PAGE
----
The M series was BMW’s only supercar, meaning that company bigwigs were right not to bandy the term around willy-nilly. They did want to suggest that the 1-Series M Coupe had some serious guts, despite being housed in BMW’s most pedestrian vehicle. The car’s 335 horsepower (from a twin-turbocharged, direct-injection 3.0-liter straight-6) promised an incredible amount of power for a model that was light, nimble and well balanced. With a 6-speed stick shift to boot, its status as a future classic was virtually guaranteed.
The four-door 700 is credited with saving the company from financial ruin in the late 1950s. The rear-engined, air-cooled economy car may have been underpowered, but it was also ultra-light, weighing just 1,350 pounds. With the 700 RS, BMW created an exceptionally rare hand-built race car dubbed the 700 RS — only 2 were ever made. Both cars weighed in at just 830 pounds fueled. They had a tubular steel-frame chassis, aerodynamic hand-built aluminum body, a windshield that’s actually the production 700’s rear glass and — get this — no seat belts! Interested in supervintage autos? Here are 5 Expert Tips for Starting a Car Collection.
The “Batmobile” got its nickname from the aerokit it came with, which included a large air dam, short fins running along the front fenders, a spoiler above and behind the roof, and a tall rear wing. Although the Germans have a laissez-faire attitude toward speed limits on their autobahns, the wings were not street legal. So you’d buy one of these things with the wings in the trunk and install them yourself. The Batmobile was modified by Alpina to weigh 440 lbs less than its CS source, and its 203-hp straight six could hit 60 mph in less than 7 seconds. Only 167 were ever built.
For the longest time, the now-legendary 1990 M8 was just a rumor. When it was finally revealed, the public was only permitted a single peek at a California auto show. The M8 was originally built to go toe-to-toe with Ferrari, featuring a pavement-chewing 550-hp version of BMW’s S70 engine. (A different version of that would power the McLaren F1, the world’s first hypercar). But the M8 was too mighty for its own good and, like the object of Raiders of the Lost Ark, it was locked up in in BMW’s Giftschrank (“poison storage”). Only the 850csi, a tamer version of the E31, ever made it to production. But you can ogle the company’s inspiration in The 10 Greatest Ferraris of All Time!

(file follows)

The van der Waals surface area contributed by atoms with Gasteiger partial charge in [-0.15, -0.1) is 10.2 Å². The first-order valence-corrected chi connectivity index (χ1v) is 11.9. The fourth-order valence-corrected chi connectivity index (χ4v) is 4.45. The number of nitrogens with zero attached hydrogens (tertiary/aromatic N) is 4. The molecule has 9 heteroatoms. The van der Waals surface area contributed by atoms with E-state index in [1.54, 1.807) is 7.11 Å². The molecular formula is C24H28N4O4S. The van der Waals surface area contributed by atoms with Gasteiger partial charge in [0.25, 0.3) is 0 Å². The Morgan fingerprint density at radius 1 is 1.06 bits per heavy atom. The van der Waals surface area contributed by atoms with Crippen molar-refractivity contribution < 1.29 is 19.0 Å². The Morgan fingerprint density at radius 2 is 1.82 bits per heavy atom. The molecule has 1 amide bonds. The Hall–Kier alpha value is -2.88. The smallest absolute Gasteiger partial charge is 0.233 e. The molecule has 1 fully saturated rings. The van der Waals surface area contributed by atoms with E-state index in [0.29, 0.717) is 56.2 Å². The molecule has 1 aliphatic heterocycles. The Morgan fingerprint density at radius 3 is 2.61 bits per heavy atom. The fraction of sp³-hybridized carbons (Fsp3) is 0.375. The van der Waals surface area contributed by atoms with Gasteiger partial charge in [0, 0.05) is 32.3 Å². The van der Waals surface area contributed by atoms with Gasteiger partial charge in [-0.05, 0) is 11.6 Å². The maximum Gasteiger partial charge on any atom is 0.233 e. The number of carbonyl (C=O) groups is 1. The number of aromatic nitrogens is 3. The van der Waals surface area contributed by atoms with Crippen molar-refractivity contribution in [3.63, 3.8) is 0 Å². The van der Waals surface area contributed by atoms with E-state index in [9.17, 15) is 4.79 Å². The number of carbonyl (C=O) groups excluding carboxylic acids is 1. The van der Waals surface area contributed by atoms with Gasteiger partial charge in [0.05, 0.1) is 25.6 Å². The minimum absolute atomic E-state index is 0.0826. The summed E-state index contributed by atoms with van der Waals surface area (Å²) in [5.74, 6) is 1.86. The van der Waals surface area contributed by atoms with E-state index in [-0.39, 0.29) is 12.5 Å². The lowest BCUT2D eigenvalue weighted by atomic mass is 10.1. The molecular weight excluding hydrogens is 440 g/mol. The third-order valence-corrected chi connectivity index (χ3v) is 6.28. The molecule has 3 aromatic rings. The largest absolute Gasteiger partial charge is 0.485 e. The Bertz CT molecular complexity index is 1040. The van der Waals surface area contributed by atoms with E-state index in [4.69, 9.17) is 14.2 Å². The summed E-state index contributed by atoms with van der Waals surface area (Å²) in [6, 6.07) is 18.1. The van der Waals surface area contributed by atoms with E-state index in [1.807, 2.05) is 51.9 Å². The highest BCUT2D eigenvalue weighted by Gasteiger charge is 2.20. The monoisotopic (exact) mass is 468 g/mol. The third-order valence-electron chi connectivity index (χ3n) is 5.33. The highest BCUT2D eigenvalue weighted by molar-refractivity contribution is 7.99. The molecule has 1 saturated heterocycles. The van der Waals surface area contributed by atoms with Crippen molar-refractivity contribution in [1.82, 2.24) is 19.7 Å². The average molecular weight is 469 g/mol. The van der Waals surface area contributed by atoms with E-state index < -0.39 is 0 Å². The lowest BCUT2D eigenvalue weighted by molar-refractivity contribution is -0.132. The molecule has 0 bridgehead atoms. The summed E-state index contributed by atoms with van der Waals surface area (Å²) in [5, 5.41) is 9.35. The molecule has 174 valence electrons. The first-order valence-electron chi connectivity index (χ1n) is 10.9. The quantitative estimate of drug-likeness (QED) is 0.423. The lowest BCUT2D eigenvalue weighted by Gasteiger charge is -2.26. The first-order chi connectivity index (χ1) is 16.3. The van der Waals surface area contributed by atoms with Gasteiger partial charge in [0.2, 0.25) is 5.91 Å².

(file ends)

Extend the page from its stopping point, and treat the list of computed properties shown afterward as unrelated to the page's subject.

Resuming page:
Simply put, this car is an E32 7-Series that incorporates a 16-cylinder engine. Wait, “incorporates” doesn’t really convey it. This thing was crammed, shoehorned, shoved inside. So tight was the fit that there was literally no room for the engine’s coolant to circulate. (The ad-hoc solution was to move the system to the rear fender.) The prototype was created to test production viability, but the obstacles were too numerous to work around.
The E46 is an entry-level luxury car, produced by BMW from 1998 to 2006. The “S54” 3.2L inline 6-cylinder is one of one of the most revered BMW engines ever made. (In fact, it made #2 in Jalopnik’s “10 Best Engines Of the Last 20 Years.”) The E46 offered its driver 333 horses without any forced induction, and all-wheel drive (“xDrive”) was re-introduced after a break of 18 years. The best-selling year for the E46 chassis was in the middle of its lifespan — in 2002, 561,249 were sold worldwide. Now get expert tips on scoring the best deal on your next car: How to Buy Anything!